Everyone on the bus was dressed for the heat—shorts, t-shirts and flip-flops predominated. We were in Sicily departing from Taormina en route to Mt. Aetna.
“This is a lucky group,” announced our English-speaking guide. Outside the bus the sky was blue, palm trees swayed gently. “Today the weather is perfect. Often, it is not; and we are forced to cancel the climb. We don’t take chances with Mt. Aetna. ”
“Good thing it’s a nice day,” said a male voice behind me. Its owner, a boy in his late teens, had muscles like stretched elastic bands and shaggy brown bangs riding over the top of oversized eyeglasses. “ I wouldn’t want to miss this.”
“Where are you from?” I asked, thinking I detected an American accent.
“Walnut Creek, California. I’m here with my Mom. We’re visiting Sicily because Mom’s grandparents came from here. They lived around Ragusa. My grandparents still do. ”
The drive to Taormina to Aetna took two and- a- half hours. When the bus parked, everyone layered up with sweatpants, sweatshirts and turtlenecks. Taormina had been a balmy seventy degrees but the top of Aetna would be in the thirties. Over my sweatshirt I donned a bright yellow nylon windbreaker with a hood that I called my “chicken jacket” because in it I looked like a chicken—if a bird wore sunglasses.
At the staging area, we lined up to buy tickets for the Funvia, a cable car that would lift us high towards the mountain’s summit.
“Take one of those, “the ticket seller said in perfect English, attesting to the many tourists who had preceded me. He gestured to a row of heavy parkas hanging on a rack. “It’s cold up there, you’ll need it.”
Bundled in the oversized jacket, I maneuvered onto the same cable car as the young man and his mother. “Look,” he urged, pointing out the window. “Ski lifts. I never thought of Aetna as a ski resort.”
“We came to Sicily to introduce Tom to the family,” his mother said. “After he graduates from college, we’ll never get our hands on him again, so this is the perfect, maybe the only opportunity. We’re having a great time, aren’t we, Tom?”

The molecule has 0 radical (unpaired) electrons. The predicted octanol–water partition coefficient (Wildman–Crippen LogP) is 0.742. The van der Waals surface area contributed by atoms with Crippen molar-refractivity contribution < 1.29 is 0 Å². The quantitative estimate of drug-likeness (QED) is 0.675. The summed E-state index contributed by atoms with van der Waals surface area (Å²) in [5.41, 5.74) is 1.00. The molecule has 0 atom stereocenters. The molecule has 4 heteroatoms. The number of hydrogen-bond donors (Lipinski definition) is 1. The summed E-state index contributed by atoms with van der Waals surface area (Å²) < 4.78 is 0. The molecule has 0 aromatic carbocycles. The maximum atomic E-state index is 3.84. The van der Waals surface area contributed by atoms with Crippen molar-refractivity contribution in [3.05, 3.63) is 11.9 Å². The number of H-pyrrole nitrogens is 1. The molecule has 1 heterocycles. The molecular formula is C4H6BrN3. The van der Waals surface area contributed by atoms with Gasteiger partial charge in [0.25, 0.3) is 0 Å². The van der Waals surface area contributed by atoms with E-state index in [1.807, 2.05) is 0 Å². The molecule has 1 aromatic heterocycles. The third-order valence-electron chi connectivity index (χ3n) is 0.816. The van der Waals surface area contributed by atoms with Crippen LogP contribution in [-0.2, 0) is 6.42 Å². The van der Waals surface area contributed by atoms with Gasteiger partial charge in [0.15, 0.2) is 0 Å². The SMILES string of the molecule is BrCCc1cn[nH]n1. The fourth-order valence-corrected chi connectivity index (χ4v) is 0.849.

“Terrific. And there’s my mission.”
“Tom’s looking for the perfect arancini. You know, those rice balls you find everywhere in Sicily?”
I had sampled arancini, that gob of deliciousness made from leftover rice molded around a filling of ground meat, a few peas and a little cheese, then fried. In a few years, arancini would become a commonplace New York City restaurant offering but this was 2000 when they were largely unknown and/or looked down on as peasant food.
“I’ll give you some arancini tips on the way back on the bus, “Tom promised, as we got off the gondola and piled onto waiting four-wheel drive vehicles. We drove over what looked like a moonscape with craters, hardened flows of nubby, black lava, and rocks. The car dropped us a quarter mile from our destination to finish the trek on foot in ankle-deep snow.
The trail to the crater was moderately steep. Winter boots would have been welcome but most of us wore sneakers. I felt sorry for those who, unwarned, were wearing clogs or sandals.
A few hundred feet from the summit a man-made barricade brought us to a halt. Judging by the steam pouring out of vents in the ground, Aetna was very alive. I put a hand over one of the holes to feel the steam pour forth, as though Aetna were a boiling kettle. It would have been a perfect way to relieve clogged sinuses, if you chose to do that standing on the side of a volcano in the snow.
For forty-five minutes, we clambered around making snowballs and investigating other vents. The air was clear and very cold. My feet were wet but the experience was so unique it didn’t bother me. The valley below looked very far away; from so far up I felt like a giant watching toy cars and busses run on thread-like roads.
In the gondola going down I steered the conversation back and asked Tom where to find the best aracini.
“Are you going to Cefalu?”
“Then try the ones they sell at the square in front of the cathedral. Of course, Mom says that her mother makes the best arancini in Sicily but I thought the Cefalu ones were terrific. “
A week later, sitting in the windy square in Cefalu, I ate arancini. Tom was right; these were greaseless and delicious. I did more sampling in Marinello and later, in Palermo where the offerings were good but not quite as wonderful as the Cefalu version. I’m sure Tom’s grandmother’s arancini were wonderful and that she’d be surprised–and possibly appalled– that New York restaurants now charge fourteen dollars a plate for the what is considered a delicacy.